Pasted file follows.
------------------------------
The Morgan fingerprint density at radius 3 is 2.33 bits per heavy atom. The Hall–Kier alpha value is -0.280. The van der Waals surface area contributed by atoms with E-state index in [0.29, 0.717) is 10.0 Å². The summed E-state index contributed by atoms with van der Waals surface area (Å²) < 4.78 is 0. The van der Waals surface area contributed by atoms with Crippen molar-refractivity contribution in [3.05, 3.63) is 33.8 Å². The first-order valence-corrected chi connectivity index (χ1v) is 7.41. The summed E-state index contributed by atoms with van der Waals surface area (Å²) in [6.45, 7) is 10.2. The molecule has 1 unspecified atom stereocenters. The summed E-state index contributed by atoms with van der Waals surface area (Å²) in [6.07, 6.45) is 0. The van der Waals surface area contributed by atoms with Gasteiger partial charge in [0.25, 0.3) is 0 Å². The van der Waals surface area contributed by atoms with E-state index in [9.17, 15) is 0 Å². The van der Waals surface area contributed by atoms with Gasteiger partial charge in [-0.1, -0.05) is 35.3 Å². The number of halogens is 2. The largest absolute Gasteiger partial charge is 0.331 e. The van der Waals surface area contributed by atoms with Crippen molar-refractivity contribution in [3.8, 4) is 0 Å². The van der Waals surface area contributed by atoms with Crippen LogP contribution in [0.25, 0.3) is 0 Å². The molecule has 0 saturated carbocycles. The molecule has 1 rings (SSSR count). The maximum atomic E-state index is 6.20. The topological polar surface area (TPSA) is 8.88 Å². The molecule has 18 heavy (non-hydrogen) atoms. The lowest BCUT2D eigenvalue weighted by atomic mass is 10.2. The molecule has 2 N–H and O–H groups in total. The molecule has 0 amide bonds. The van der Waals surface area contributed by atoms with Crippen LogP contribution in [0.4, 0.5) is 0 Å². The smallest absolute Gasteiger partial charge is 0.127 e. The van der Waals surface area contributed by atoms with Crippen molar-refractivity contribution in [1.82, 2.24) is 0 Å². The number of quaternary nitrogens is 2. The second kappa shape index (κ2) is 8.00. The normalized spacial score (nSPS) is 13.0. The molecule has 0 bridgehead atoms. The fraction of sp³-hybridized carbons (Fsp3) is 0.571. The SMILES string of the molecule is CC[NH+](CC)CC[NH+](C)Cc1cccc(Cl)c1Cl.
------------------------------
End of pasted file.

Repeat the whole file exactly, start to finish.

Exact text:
The Morgan fingerprint density at radius 3 is 2.33 bits per heavy atom. The Hall–Kier alpha value is -0.280. The van der Waals surface area contributed by atoms with E-state index in [0.29, 0.717) is 10.0 Å². The summed E-state index contributed by atoms with van der Waals surface area (Å²) < 4.78 is 0. The van der Waals surface area contributed by atoms with Crippen molar-refractivity contribution in [3.05, 3.63) is 33.8 Å². The first-order valence-corrected chi connectivity index (χ1v) is 7.41. The summed E-state index contributed by atoms with van der Waals surface area (Å²) in [6.45, 7) is 10.2. The molecule has 1 unspecified atom stereocenters. The summed E-state index contributed by atoms with van der Waals surface area (Å²) in [6.07, 6.45) is 0. The van der Waals surface area contributed by atoms with Gasteiger partial charge in [0.25, 0.3) is 0 Å². The van der Waals surface area contributed by atoms with E-state index in [9.17, 15) is 0 Å². The van der Waals surface area contributed by atoms with Gasteiger partial charge in [-0.1, -0.05) is 35.3 Å². The number of halogens is 2. The largest absolute Gasteiger partial charge is 0.331 e. The van der Waals surface area contributed by atoms with Crippen molar-refractivity contribution in [3.8, 4) is 0 Å². The van der Waals surface area contributed by atoms with Crippen LogP contribution in [0.25, 0.3) is 0 Å². The molecule has 0 saturated carbocycles. The molecule has 1 rings (SSSR count). The maximum atomic E-state index is 6.20. The topological polar surface area (TPSA) is 8.88 Å². The molecule has 18 heavy (non-hydrogen) atoms. The lowest BCUT2D eigenvalue weighted by atomic mass is 10.2. The molecule has 2 N–H and O–H groups in total. The molecule has 0 amide bonds. The van der Waals surface area contributed by atoms with Crippen LogP contribution in [0.4, 0.5) is 0 Å². The smallest absolute Gasteiger partial charge is 0.127 e. The van der Waals surface area contributed by atoms with Crippen molar-refractivity contribution in [1.82, 2.24) is 0 Å². The number of quaternary nitrogens is 2. The second kappa shape index (κ2) is 8.00. The normalized spacial score (nSPS) is 13.0. The molecule has 0 bridgehead atoms. The fraction of sp³-hybridized carbons (Fsp3) is 0.571. The SMILES string of the molecule is CC[NH+](CC)CC[NH+](C)Cc1cccc(Cl)c1Cl.